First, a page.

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Friday Night Lights 2005

4.2 out of 5 stars (45) IMDb 7.3/10

Billy Bob Thornton stars in this stand-up-and-cheer true American story of how one legendary Texas town made hope come alive under the exhilarating glare of Friday Night Lights.

Billy Bob Thornton, Lucas Black
1 hour, 57 minutes

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Product Details

Genres Drama, Action & Adventure, Sport
Director Peter Berg
Starring Billy Bob Thornton, Lucas Black
Supporting actors Garrett Hedlund, Derek Luke, Jay Hernandez, Lee Jackson, Lee Thompson Young, Tim McGraw, Grover Coulson, Connie Britton, Connie Cooper, Kasey Stevens, Ryanne Duzich, Amber Heard, Morgan Farris, Laine Kelly, Gavin Grazer, Turk Pipkin, Carey Windler, Tommy G. Kendrick
Studio Universal Pictures
BBFC rating Suitable for 12 years and over
Purchase rights Stream instantly Details
Format Amazon Video (streaming online video)

Customer Reviews

4.2 out of 5 stars
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Top Customer Reviews

Format: DVD
I don't like American football. I don't understand how it works. And yet I was completely won over by this film.
High school sport is huge in America, particularly Texas. In the dustblown oil city of Odessa, on the flat, arid Texas plain, it's the only game in town. This film makes absolutely clear the kind of pressure that's put on high school kids - they are reliving their parents' dreams and aspirations. The bland country singer Tim McGraw makes a huge impression in this film - a superb portrayal of a drunken abusive ex-player, who says to his son something like "This is it - you have one year - everything's downhill from there on". And that sums up the film: a bunch of 17 year old kids must carry all the hopes and fears of an entire town - to a climactic battle in the Houston superdome that even if you don't know anything about American football will still leave you with your heart in your mouth.
The story's told in snatches of conversation, radio commentary, little telling scenes. It takes you a while to work out who the characters are, but don't worry - you'll get there. You are given just enough detail to work with and no more than you need. Lucas Black stands out as the strong, silent kid with too much responsibility, but all are good.
I just can't believe how good this rather unpromising film was. I'm still thinking about it two weeks later. The ending - well, read the captions carefully. There's a lovely, ironic twist to look out for.
It's based on a true story, apparently. It feels like it. It really is one of the best American films I've seen in ages... if you're at all interested in the fact that America really is a foreign country, watch this film.
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Format: DVD
I live in Minnesota, where high school hockey is the state religion and the right of passage for seniors is to go to the State Tournament, even if there school does not make it that far. Parents (not just fathers) send their sons to live in other school districts so they can get more playing time or play with a better team. Everyone who has seen "Hoosiers" know that in Indiana it is high school basketball that is the subject of such devotion, but if you needed to see "Friday Night Lights" to know that neither of those state religions holds a candle to high school football in Texas, then you are just not a true sports fan. Even before H.G. Bissinger's Pulitzer Prize winning book, "Friday Night Lights: A Town, a Team and a Dream," I knew the people of West Texas took their high school football seriously (I lived in New Mexico when I went to high school, so it would have been hard not to notice).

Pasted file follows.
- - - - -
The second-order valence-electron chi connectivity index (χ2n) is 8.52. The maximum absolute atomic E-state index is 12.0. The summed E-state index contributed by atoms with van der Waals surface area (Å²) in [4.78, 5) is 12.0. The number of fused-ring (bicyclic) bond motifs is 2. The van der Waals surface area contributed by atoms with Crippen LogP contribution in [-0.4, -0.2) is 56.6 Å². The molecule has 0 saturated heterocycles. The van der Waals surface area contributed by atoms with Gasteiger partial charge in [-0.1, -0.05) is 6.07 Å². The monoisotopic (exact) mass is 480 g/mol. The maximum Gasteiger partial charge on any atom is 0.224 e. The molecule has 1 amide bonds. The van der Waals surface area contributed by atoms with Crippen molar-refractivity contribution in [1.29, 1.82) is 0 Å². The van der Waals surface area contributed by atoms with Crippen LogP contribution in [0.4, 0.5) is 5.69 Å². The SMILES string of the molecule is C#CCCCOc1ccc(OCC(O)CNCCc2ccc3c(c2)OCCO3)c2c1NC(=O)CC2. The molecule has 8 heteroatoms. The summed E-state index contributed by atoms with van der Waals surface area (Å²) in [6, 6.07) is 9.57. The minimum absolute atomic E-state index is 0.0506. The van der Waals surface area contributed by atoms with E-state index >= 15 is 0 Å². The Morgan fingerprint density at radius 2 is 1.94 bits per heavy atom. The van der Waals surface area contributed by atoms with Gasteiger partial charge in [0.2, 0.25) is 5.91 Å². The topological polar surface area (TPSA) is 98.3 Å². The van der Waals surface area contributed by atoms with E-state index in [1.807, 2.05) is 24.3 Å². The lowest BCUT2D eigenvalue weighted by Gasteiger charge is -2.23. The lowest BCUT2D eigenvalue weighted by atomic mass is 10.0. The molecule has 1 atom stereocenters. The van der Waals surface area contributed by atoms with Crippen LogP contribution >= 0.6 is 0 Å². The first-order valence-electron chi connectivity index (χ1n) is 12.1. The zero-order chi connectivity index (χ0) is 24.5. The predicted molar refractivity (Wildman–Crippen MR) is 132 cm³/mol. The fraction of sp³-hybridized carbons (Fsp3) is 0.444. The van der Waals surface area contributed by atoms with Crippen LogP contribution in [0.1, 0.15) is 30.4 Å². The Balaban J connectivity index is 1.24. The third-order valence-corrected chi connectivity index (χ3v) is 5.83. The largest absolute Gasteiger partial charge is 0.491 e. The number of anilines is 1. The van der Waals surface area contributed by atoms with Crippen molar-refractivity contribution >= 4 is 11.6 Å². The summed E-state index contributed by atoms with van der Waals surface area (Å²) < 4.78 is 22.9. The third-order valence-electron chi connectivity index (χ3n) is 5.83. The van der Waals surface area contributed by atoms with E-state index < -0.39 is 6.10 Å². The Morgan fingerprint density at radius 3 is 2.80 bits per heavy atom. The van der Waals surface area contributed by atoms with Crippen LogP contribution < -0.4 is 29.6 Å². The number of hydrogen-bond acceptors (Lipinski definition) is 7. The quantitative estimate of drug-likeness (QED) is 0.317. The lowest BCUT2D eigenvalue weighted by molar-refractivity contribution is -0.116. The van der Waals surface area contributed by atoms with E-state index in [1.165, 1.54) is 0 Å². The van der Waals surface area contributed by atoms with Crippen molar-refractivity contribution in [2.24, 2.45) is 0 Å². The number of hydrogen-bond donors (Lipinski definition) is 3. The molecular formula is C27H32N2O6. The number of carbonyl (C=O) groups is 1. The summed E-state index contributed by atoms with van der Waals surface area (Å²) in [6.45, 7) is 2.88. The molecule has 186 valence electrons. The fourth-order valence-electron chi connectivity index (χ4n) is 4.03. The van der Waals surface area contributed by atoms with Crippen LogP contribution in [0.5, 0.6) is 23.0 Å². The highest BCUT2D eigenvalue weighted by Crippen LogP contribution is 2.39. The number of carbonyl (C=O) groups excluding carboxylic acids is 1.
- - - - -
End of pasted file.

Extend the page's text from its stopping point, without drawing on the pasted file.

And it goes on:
Director Peter Berg's film version of "Friday Night Lights" is based on the true story of the Odessa-Permian Panthers and their 1988 season. What "true" means in this case is that the name of the coach and the key players are accurate, as are the number of losses the Panthers had that year (although the scores are different, as is one of the opponents).
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Format: DVD
For an appreciation of this excellent film see the beautifully written review by D. Mikels. What I want to do here is present a counterpoint. I played high school football too and might have sat on the bench a little less except that I was a slow-footed T-quarterback at a school that ran the single wing. Yes, it was that long ago.
The football presented in this film by director Peter Berg is a little different. In fact it is a whole lot different. Here high school football is the most important thing in the world, not just for the players and coaches, but for the entire town. If you drive through a west Texas town or an Oklahoma or even an Indiana town on a Friday night in the fall, the town will be deserted (as in the movie) while the stadium at the high school will be lit up like a gigantic Christian revival meeting in which it might be fully expected that Christ will appear to perform the Second Coming.
It is no exaggeration to say that in the heartland of America the rites and rituals of football, joined into by almost the entire populous, take on all the trappings of a most zealous and evangelical religion. What Peter Berg has done here is capture that maniacal devotion and idolatry--that oh, so American way of life in a quasi-realistic way.
I say "quasi" because there is some license taken with reality by the film makers. First of all, and most importantly, the players are too old. Derek Luke, who plays star running back Boobie Miles (and does an outstanding job), was 29 when the movie was filmed. Jay Hernandez who played Chavez was 25. Anybody who really plays football or coaches it can tell you there is a world of difference between a young man of seventeen or eighteen and one of twenty-five or thirty.
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